OAP from Flintshire waited in pain for two hours an ambulance

Reporter:

David Humphreys

A woman aged 101 was left “screaming in agony” as she waited two hours for an ambulance.

Caroline Bellis lives at the Marleyfield House care home in Buckley and fell on Sunday evening as she stood up from her chair.

Her daughter Moira Owen said staff at the home contacted her at 5.30pm on Sunday after calling for an ambulance.

“My mum is mobile – she’s fit and active for her age," said Mrs Owen.

“She was getting up from having her tea, stood up, then fell.

“The staff rang for an ambulance straight away and their instruction was not to move her.

“Then they called me and my sister and we got there about 6pm

“When we got there the staff were with her and she was lying on the floor where she fell with a blanket on her and a cushion under her head.

“She was in agony as we waited for the ambulance. My mum couldn’t understand why we were leaving her there.

“I twice went back to the office and rang the ambulance again.

I don’t think I’ve ever pleaded with anyone before to do anything but I pleaded with them to send an ambulance.

“They asked if she was breathing and if she was conscious – but couldn’t give me any idea of how long they would be.

“They said the usual thing that they were busy and had to prioritise the cases.

“They took my mobile number and said they would get a trained clinician to call me – but what good that would do, I don’t know!

“When I went back she was screaming in agony on the floor and it was absolutely heartbreaking.

“What's so distressing is my mum’s been at the home for 15 years and the staff do everything they can to keep her dignity.

“For us and them, the worst thing was to have to lose her dignity.

“It took two hours for the ambulance to arrive but she did get five star treatment from them.

“They took her to the Maelor Hospital and she had no breaks – which was a relief because she had a full hip replacement at 96.

“They kept her in overnight and she was allowed home the next afternoon.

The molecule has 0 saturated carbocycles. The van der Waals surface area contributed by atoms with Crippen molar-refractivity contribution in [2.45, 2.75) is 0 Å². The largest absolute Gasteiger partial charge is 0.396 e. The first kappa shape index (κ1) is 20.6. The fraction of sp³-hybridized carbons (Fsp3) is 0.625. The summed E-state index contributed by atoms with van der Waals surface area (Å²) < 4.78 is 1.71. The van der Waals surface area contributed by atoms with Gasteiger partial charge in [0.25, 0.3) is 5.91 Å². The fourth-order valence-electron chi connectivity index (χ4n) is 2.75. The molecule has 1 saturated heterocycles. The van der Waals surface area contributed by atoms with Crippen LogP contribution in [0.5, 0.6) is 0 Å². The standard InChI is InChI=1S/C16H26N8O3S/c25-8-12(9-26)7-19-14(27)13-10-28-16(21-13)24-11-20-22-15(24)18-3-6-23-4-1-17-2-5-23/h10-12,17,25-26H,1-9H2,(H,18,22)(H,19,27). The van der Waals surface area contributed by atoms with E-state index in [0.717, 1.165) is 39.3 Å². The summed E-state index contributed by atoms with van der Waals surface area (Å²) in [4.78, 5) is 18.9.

“My dad Ted was an ambulance man and he was awarded the BEM for his services.

“He would be crying in his grave if he could see my mum left like that.” 

Mrs Bellis lived in Mold most of her life and worked in the chemical weapons factory in Rhydymwyn during the Second World War.

She has lived at the council-run care home for 15 and her family say they have nothing by praise for the care she has received.

Wayne Davies, the Welsh Ambulance Service’s locality manager for Flintshire and Wrexham, said: “We would like to apologise to Mrs Bellis for the wait she experienced as we appreciate how distressing it would have been.

“Unfortunately when this call was received, all of our available ambulances and crews were either committed to other patients in the community or handing over at hospitals, where we encountered handover delays on Sunday.

“While we must prioritise calls, this does not represent the experience we want to provide, and in certain areas of Wales we are trialling different ways to improve our response to patients like Mrs Bellis who have fallen.

“This includes specialist falls teams, community wardens and community first responders.

“If Mrs Bellis’s family would like to discuss their concerns with us, we would be more than happy to do so. In the meantime we wish Mrs Bellis all the very best for her recovery.”

Email:

david.humphreys@nwn.co.uk

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